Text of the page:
Why the mayor's bad behaviour matters
The day following revelations of Mayor Rob Ford's alleged fondness for putting his privileged mouth up against a glass crack pipe (NOW, May 16), a co-worker of mine made a rather crass comment to me. When I asked him not to speak that way, he laughed and said, "I'm a government employee, and if our mayor can allegedly smoke crack, all bets are off as far as appropriate behaviour."
I went to brunch on Saturday and a fellow customer walked over and threw up in a flower bed. He then proceeded to walk back to his table and wash down his mussels with another swig of beer. At no point did he apologize or alert the staff to the situation. He laughed the incident off with a flippant "If our mayor can...."
Then, this morning, a neighbour cut down almost half of a tree that was at least 100 years old. I begged him to stop. I informed him that a permit was required. Later, the two men involved commented that I was naive to think that anyone from the city would care about a tree; they have bigger things to worry about, such as getting the mayor not to smoke his crack with an iPhone around. So funny.
Ford's behaviour matters; people will and do follow his lead.
The method in Rob Ford's madness
With all the craziness and potentially disturbing allegations about a much-talked-about Rob Ford crack video that might or might not exist, one recalls Woody Harrelson once saying to your publication: "I hope one day to play Rob Ford. I like playing anti-heroes, or in this case, a stone-cold villain.
"Being a method actor, I'll have to start eating meat, hating bikes and enjoying censorship."
If certain allegations turn out to be based in fact, one can only hope that Woody doesn't get too method.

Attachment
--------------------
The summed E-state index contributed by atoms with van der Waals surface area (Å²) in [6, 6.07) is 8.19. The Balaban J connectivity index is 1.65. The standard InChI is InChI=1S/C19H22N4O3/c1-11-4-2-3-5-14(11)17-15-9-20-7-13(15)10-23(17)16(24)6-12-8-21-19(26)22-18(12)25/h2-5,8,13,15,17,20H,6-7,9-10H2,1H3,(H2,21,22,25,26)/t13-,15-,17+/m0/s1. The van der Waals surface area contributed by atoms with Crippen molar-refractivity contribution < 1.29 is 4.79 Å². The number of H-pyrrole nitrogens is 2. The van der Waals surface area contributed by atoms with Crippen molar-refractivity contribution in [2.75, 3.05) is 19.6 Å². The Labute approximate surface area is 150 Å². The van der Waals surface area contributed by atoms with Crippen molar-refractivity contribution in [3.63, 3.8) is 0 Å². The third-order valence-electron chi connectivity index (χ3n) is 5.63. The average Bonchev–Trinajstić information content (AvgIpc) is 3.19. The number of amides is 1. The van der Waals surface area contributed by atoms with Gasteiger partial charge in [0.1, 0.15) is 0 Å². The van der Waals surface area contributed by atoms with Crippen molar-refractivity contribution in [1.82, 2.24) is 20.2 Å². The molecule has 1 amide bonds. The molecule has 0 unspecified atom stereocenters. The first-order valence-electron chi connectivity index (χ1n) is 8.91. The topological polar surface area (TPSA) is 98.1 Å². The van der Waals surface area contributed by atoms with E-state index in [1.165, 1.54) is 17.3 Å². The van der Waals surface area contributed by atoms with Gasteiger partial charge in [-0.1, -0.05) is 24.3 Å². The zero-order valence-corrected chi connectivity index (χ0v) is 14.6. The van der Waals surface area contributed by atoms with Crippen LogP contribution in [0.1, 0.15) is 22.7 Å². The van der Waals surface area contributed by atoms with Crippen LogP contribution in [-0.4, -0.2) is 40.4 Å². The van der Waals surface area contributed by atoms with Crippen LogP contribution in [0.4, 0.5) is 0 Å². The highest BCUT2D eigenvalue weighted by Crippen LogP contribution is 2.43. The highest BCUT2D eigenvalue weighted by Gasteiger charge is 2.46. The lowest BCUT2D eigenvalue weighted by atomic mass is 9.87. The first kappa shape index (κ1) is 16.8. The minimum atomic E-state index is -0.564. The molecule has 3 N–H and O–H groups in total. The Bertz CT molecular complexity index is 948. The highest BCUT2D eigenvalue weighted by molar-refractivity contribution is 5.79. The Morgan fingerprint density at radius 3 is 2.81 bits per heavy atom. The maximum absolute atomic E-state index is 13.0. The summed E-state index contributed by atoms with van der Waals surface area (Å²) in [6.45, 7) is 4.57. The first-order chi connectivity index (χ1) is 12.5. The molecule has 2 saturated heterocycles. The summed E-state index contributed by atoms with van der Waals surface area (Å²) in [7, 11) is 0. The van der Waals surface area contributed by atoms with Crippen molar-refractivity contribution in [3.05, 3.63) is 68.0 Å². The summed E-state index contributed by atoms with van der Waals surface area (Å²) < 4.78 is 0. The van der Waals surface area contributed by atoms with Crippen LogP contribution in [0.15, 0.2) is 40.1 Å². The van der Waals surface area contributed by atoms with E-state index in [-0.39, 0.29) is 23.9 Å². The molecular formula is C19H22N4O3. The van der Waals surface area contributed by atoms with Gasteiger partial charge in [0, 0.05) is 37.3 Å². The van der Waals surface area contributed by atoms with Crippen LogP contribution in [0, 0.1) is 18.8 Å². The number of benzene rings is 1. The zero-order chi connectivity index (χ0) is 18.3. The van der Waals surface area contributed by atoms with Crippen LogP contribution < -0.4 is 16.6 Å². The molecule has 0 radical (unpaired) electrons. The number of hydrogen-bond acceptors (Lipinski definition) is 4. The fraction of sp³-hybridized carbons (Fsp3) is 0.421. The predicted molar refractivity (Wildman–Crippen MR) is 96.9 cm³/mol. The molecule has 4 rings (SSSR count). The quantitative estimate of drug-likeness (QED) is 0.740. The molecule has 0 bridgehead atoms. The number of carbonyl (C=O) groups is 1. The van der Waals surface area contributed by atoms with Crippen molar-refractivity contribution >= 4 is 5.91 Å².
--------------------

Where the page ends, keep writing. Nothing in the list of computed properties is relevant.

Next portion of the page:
I must have missed the Horseshoe's patio all these years. Or are you referring to the street pen at the entrance in your patio guide (NOW, May 16-22)? How does that rate as one of the best in T.O. when Poor John's hot little patio in Parkdale doesn't make the list?
TPA's rosy tax numbers unbelievable
Thanks for your story on the ongoing battle to protect Toronto's waterfront from Robert Deluce's ambition (NOW, May 16-22). You took the Toronto Port Authority's claims of the economic benefits to the city of the Island Airport at face value, though. Dangerous, in our experience.
The study the TPA commissioned claims the airport has generated $200 million in direct gross domestic product, $900 million in economic output and 1,700 jobs.
But unlike Waterfront Toronto's spending, this probably isn't new business. Likely most, if not all, of this economic activity would have occurred at Pearson if Porter and Air Canada flights operated only from there.
The TPA's study doesn't even consider that issue. And, not having considered the issue, its claimed economic benefit is dubious at best. It certainly cannot be used to justify an expanding commercial operation on our waterfront.
All may not be well with Porter